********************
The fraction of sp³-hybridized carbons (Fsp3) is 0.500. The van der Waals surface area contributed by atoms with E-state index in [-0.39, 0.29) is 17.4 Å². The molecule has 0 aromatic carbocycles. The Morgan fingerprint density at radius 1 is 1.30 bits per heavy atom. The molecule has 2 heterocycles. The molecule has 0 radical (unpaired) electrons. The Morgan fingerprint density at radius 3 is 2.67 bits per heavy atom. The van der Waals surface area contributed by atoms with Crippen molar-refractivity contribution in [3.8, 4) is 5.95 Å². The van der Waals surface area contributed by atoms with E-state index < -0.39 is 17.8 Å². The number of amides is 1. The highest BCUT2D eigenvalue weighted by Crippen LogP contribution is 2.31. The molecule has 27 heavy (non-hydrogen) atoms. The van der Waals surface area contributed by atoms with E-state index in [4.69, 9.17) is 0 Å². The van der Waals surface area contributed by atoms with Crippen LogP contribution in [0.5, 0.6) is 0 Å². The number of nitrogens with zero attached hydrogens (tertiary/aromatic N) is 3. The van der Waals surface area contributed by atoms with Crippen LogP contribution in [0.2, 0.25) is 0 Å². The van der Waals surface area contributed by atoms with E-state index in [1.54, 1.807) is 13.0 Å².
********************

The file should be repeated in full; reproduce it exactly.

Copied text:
The fraction of sp³-hybridized carbons (Fsp3) is 0.500. The van der Waals surface area contributed by atoms with E-state index in [-0.39, 0.29) is 17.4 Å². The molecule has 0 aromatic carbocycles. The Morgan fingerprint density at radius 1 is 1.30 bits per heavy atom. The molecule has 2 heterocycles. The molecule has 0 radical (unpaired) electrons. The Morgan fingerprint density at radius 3 is 2.67 bits per heavy atom. The van der Waals surface area contributed by atoms with Crippen molar-refractivity contribution in [3.8, 4) is 5.95 Å². The van der Waals surface area contributed by atoms with E-state index < -0.39 is 17.8 Å². The number of amides is 1. The highest BCUT2D eigenvalue weighted by Crippen LogP contribution is 2.31. The molecule has 27 heavy (non-hydrogen) atoms. The van der Waals surface area contributed by atoms with E-state index in [4.69, 9.17) is 0 Å². The van der Waals surface area contributed by atoms with Crippen LogP contribution in [0.5, 0.6) is 0 Å². The number of nitrogens with zero attached hydrogens (tertiary/aromatic N) is 3. The van der Waals surface area contributed by atoms with Crippen LogP contribution in [0.2, 0.25) is 0 Å². The van der Waals surface area contributed by atoms with E-state index in [1.54, 1.807) is 13.0 Å².